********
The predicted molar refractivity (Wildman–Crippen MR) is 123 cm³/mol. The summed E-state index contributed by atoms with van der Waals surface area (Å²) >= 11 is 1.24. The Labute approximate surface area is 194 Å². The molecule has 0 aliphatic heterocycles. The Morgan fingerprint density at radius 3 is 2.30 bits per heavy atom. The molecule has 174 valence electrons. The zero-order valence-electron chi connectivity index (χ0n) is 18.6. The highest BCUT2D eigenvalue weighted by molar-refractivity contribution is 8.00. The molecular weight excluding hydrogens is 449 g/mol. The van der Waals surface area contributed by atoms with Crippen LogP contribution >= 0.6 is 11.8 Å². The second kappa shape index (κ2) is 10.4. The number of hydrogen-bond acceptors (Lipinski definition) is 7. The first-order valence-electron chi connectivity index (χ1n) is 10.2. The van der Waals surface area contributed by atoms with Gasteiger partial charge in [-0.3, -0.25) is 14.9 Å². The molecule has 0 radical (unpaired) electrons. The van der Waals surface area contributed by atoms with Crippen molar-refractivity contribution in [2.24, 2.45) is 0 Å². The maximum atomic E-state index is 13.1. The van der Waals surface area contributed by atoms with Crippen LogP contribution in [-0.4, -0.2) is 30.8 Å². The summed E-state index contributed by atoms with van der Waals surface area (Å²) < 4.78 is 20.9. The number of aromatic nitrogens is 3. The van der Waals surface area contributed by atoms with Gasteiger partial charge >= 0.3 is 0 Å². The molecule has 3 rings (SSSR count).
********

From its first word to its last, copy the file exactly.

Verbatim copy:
The predicted molar refractivity (Wildman–Crippen MR) is 123 cm³/mol. The summed E-state index contributed by atoms with van der Waals surface area (Å²) >= 11 is 1.24. The Labute approximate surface area is 194 Å². The molecule has 0 aliphatic heterocycles. The Morgan fingerprint density at radius 3 is 2.30 bits per heavy atom. The molecule has 174 valence electrons. The zero-order valence-electron chi connectivity index (χ0n) is 18.6. The highest BCUT2D eigenvalue weighted by molar-refractivity contribution is 8.00. The molecular weight excluding hydrogens is 449 g/mol. The van der Waals surface area contributed by atoms with Crippen LogP contribution >= 0.6 is 11.8 Å². The second kappa shape index (κ2) is 10.4. The number of hydrogen-bond acceptors (Lipinski definition) is 7. The first-order valence-electron chi connectivity index (χ1n) is 10.2. The van der Waals surface area contributed by atoms with Gasteiger partial charge in [-0.3, -0.25) is 14.9 Å². The molecule has 0 radical (unpaired) electrons. The van der Waals surface area contributed by atoms with Crippen molar-refractivity contribution in [2.24, 2.45) is 0 Å². The maximum atomic E-state index is 13.1. The van der Waals surface area contributed by atoms with Crippen LogP contribution in [-0.4, -0.2) is 30.8 Å². The summed E-state index contributed by atoms with van der Waals surface area (Å²) < 4.78 is 20.9. The number of aromatic nitrogens is 3. The van der Waals surface area contributed by atoms with Gasteiger partial charge >= 0.3 is 0 Å². The molecule has 3 rings (SSSR count).